50 years of Marvel Comics

Posted on: 06 May 2011 by Alexander Hay

A mesmerising missive on the Mighty Marvel Manner

Marvel Comics' fusing of the mundane and the miraculous has been one of its main strengths (image courtesy of loser@istolethe.tv)

Being a large, successful brand is always an achievement, even if what you do is seen as a bit unfashionable. Still, superheroes sell, and with that in mind, Marvel Comics' 50th anniversary comes at a time when things are on the up for the publisher. Its long term future has been secured via a buyout by Disney, its stable of characters are known across the world, and its own film division is doing rather well in the cinemas.

Not bad for a once small-time company transformed by two comic book veterans. It helped that the writer, and self-confessed 'ultimate hack', Stan Lee was a brilliant frontman with a distinctive voice both on the page and in the media, who could dazzle the kids with his big vocabulary, strange lust for alliteration and ease in the spotlight. It helped more that his artist, Jack Kirby, really could draw, with a distinctive style that pounced off the page.

What they brought to comics was a new depth to the superhero. True, Batman and the rest of the DC stable had private lives, but they were never as realised and nuanced as those Lee and Kirby brought to the drawing table for Marvel.

And yet... The flipside of this is a rather bleak, miserablist contribution to popular culture. Marvel comics are dynamic, but they are, at their worst, also cringingly melodramatic, overwrought and absurdly pessimistic.

After all, Peter Parker can never catch a break, Wolverine and the other mutants will always face frenzied levels of persecution and the Hulk/Bruce Banner will always be sort of angry. The old Spiderman mantra of 'with great power comes responsibility' should, in Marvel's case, read 'with great power comes a never-ending Eastenders Xmas Special'.

Even the villains get a hard deal. Poor old Galactus, world eating monster that he is, has to choose between mass murder or starving to death. The nearly as blood-soaked schemer Thanos is only trying to kill everything in the universe so he can impress his one true love, Death. (Here, as in the DC universe, Death is a maiden.) It's such a strangely fatalistic message to pass on to readers.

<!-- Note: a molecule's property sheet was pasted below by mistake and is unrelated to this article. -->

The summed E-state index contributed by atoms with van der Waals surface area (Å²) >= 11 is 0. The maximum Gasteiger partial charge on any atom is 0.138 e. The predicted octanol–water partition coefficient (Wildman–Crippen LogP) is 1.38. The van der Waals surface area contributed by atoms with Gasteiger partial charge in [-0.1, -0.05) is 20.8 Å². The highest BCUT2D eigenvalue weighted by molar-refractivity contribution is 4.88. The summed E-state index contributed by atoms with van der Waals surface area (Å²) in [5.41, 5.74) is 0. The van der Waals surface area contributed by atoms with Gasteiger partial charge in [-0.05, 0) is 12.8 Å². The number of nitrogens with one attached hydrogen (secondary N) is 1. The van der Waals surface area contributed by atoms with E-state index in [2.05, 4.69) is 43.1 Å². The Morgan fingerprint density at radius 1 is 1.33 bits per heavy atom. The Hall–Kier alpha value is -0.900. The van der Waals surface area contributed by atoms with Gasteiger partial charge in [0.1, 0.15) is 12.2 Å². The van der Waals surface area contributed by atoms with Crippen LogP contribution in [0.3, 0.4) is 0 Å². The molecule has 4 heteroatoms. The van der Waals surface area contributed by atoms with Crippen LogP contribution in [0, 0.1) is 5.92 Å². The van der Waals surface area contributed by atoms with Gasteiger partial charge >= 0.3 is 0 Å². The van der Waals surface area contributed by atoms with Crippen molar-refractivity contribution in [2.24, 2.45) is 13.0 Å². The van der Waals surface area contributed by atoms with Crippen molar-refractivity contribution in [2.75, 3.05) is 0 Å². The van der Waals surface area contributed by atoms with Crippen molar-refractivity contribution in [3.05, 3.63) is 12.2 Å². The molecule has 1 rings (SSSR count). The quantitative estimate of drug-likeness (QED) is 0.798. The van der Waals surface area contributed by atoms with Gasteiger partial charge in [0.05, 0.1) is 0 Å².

Perhaps the high apogee of this navel gazing misery was in the early 70s, when the impotence of superheroes to deal with real life issues like Vietnam, drugs or racism was emphasised to absurd heights. Even the 'gritty' new wave of superhero comics in the 1980s - in particular, Watchmen and The Dark Knight Returns - were simply taking the misery and daily grind of the Marvel comic book hero to a new level.

The ultimate expression of this enters sinister grounds. The 'woman in a refrigerator' syndrome is endemic in American comics, where female characters are usually doomed to be murdered, raped, generally done over and, in one infamous case, quite literally found dead in the fridge. It's never good to have nothing but light and happy endings, of course, but the alternative is just as monotonous.

The impact of Marvel Miserabilism can be felt throughout pop culture now. Genre TV is written by comic book fans, so the storylines remained as pained and breast-tearing as the source material. Fittingly, then, Joss 'Buffy The Vampire Slayer' Whedon, has subsequently written X-men comics and is also penning The Avengers' film script. Like Lee at his worst, Whedon's work is full of pain and misery and fleeting moments of hope that exist only to make the suffering worse - indeed, Buffy may as well be a TV adaption of The Uncanny X-Men at its most morbid.

This reflects a self-indulgent 'geek' culture that fetishises the bathetic and the downbeat. But life is a combination of light and dark with one or the other sometimes predominating but never totally. Art, even if you buy it out of a comic shop, should reflect this.

It also risks distracting us from the real tragedies of our world. Like Jack Kirby. Poorly rewarded for what was a considerable body of work for Marvel and later DC, he carried on working until his death in 1994 but without the broader mainstream recognition he deserved.

If the 50th anniversary of Marvel means anything, it should be a chance to reappraise Kirby's work and see his influence for what it is, on par with RockwellWarhol and Hopper in terms of influence and reflecting a certain 20th century feel for a certain 20th century time. That he hasn't rather puts the meandering mutants and sublimated superheroes' woes into perspective.

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Alexander Hay

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